Delhi’s water plan doesn’t address the poor, study says
May 30, 2013, Delhi – Public utility authorities in Delhi, India, are planning to implement a range of technical solutions to improve water supply in the city, but research in Kathputli Colony suggests that such developments will not address the underlying problem of access to water for the urban poor, the study reports.
Documented in the current issue of Urban Water Journal, concludes that a multisectoral response, encompassing numerous government departments, will be essential to deliver safe water for all and a long-lasting solution to water-related conflict in the city.
Kathputli Colony is a certified slum in northern Delhi, characterized by cramped quarters and depleted living conditions. The main ghetto area of the Colony, Kathputli Basti, has approximately 2,500 households, but there is no drinking water pipeline and only a few public water standposts. The nearest drinking water supply tap is located outside the Colony under the flyover near Shadipur Bus Depot, where residents have to queue for two to three hours during summers.
Writing in the current issue of Urban Water Journal, Deya Roy of the Center for Studies in Science Policy, Jawaharlal Nehru University, compares this situation with the legal requirement that:
“… All inhabitants of Delhi, whether living in planned colonies, resettlement colonies, illegal colonies or ‘notified’ slums have a right to expect the government agencies to provide clean drinking water.”
The water authorities in Delhi are planning numerous technical fixes, including installing a Supervisory Control and Data Acquisition (SCADA) system to map all transmission lines, constructing three new water treatment plants and underground reservoirs, and are working with the Japan International Co-operation Agency (JICA) to help prepare a master plan 2021 to tackle the capital’s water crisis.
But Roy’s analysis, underpinned by a detailed assessment of recent literature on the situation, is that the technological fixes will not resolve the core issues:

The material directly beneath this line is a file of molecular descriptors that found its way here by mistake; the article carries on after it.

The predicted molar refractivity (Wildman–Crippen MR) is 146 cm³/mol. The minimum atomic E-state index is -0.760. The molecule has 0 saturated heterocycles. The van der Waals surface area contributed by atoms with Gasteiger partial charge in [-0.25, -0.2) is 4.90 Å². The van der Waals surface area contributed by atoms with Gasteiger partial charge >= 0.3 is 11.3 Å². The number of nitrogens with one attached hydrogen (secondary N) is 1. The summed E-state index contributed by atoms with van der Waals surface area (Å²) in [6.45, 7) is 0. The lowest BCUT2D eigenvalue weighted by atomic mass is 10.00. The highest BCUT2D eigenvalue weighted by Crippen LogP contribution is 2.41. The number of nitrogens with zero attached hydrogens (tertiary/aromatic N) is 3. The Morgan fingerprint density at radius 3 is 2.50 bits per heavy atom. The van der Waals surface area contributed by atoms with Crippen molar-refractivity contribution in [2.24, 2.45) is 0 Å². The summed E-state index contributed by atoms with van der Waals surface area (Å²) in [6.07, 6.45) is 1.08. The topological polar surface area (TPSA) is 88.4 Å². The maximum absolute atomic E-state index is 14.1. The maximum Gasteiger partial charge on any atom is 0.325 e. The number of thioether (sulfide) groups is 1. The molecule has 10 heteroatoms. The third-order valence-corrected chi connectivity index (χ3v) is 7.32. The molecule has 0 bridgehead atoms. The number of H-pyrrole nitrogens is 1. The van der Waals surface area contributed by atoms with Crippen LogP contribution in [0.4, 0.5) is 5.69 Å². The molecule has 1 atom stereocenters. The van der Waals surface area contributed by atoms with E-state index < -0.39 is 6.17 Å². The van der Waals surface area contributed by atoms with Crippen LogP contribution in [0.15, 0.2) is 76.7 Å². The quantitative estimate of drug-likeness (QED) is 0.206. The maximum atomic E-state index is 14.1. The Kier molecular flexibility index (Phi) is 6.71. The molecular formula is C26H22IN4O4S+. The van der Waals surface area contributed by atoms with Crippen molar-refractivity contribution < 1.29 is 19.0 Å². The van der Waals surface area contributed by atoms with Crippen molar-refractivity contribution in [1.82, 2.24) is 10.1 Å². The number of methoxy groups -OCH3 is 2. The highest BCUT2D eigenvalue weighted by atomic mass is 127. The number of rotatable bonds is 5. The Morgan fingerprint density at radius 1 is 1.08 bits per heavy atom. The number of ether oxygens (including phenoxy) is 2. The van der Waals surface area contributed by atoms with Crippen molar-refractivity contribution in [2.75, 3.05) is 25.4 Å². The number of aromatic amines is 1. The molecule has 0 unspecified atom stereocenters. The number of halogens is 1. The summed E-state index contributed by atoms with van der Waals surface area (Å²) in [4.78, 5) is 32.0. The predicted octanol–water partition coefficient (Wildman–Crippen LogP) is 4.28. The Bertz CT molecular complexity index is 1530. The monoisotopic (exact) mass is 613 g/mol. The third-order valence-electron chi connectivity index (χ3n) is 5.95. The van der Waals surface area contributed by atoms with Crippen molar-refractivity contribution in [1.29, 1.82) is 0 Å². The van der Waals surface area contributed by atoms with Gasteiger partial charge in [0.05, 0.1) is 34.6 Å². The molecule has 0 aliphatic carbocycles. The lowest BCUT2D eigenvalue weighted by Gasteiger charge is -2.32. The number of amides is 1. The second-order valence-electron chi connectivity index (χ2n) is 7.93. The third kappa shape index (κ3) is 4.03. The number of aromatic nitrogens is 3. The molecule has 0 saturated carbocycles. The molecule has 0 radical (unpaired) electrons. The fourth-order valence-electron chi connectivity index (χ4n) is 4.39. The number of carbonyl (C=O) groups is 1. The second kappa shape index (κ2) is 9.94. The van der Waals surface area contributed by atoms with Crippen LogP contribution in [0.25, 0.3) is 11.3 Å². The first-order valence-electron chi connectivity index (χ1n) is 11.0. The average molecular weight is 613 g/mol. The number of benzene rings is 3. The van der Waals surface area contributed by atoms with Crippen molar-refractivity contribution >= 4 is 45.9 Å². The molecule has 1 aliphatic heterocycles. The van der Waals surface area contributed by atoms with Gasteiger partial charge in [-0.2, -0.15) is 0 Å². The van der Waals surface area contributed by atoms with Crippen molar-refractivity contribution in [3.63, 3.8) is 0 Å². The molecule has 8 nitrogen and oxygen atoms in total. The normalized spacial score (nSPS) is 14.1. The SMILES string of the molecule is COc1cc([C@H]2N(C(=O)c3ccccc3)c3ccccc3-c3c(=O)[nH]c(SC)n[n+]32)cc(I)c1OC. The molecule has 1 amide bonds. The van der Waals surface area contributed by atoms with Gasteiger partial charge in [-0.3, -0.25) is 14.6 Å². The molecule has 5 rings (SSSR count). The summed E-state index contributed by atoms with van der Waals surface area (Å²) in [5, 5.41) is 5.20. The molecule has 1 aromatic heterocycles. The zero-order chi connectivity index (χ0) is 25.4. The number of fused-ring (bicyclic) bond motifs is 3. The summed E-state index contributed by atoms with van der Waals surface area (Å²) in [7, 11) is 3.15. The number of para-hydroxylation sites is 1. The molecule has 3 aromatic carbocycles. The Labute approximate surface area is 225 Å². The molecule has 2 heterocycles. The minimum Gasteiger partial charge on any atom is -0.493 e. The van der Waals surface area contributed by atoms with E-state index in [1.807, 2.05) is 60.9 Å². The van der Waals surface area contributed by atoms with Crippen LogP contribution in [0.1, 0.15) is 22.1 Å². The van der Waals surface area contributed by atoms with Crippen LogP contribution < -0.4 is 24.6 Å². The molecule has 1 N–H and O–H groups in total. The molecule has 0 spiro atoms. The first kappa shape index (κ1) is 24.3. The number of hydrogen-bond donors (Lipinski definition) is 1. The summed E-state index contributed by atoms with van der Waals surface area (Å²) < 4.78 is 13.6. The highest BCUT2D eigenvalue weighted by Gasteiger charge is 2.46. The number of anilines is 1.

“While upgrading technology is necessary to improve services, none of these proposed reforms address the problem… Policy makers need to take the realities of the marginalized communities in access to water into account while framing their policies.”
Roy uses a case study of the situation in Kathputli Basti to explore the political failure and policy conflicts that have such a dramatic impact on the city’s poor inhabitants. She explains that, in Delhi, urban water is not just a “public good”, but it is also both an “economic good” (because access to water depends on the ability to pay) and an important religious symbol in Hindu mythology, through which social differentiation is perpetuated.
This means that water is frequently at the center of socio-spatial, cultural, political and ecological tensions in the city:
“The marginalized populations … are not ‘passive victims’ of this unjust environmentalism, as we have observed in Kathputli Colony. The poor put forward a counter politics to power politics in the city. Water becomes both the symbol of, and the reason for, social, political, economic and ecological conflict in the fast urbanizing Indian city, such as Delhi.”
Roy’s paper, “Negotiating marginalities: right to water in Delhi”, argues that a full understanding of these competing factors is a crucial element to the design and implementation of successful water supply strategies. At the heart of the problem lies a dichotomy between the state discourse on water as ‘water crisis and scarcity’ which then becomes a way to justify increased investment in water infrastructure and the privatization of water supply, compared with the slum-dwellers’ belief that water is ‘a necessity’ and ‘government should supply water to all’.
Describing extensive fieldwork carried out over several months in 2010 in Kathputli Basti, Roy explains that ever since the ghetto sprang up in 1972 residents have been waiting to be relocated to a different place; and this constant threat of relocation deters people from organizing themselves to improve access to public services.
Deya Roy’s paper argues that, through its ability to legalize (or make illegal) certain practices and spaces, the State controls the right to potable water in the city, but policies need to be informed by an understanding of the complex connections between water, institutional knowledge and local perspectives.
In presenting this case study of the Kathputli Colony, Roy opens a timely debate on how best to improve access to potable water, which has been enshrined in law by the Supreme Court of India, which stated in 2002 that: “Water is the basic need for the survival of human beings and is part of the right to life and human right as enshrined in Article 21 of the Constitution of India and can be served only by providing source of water where there is none.”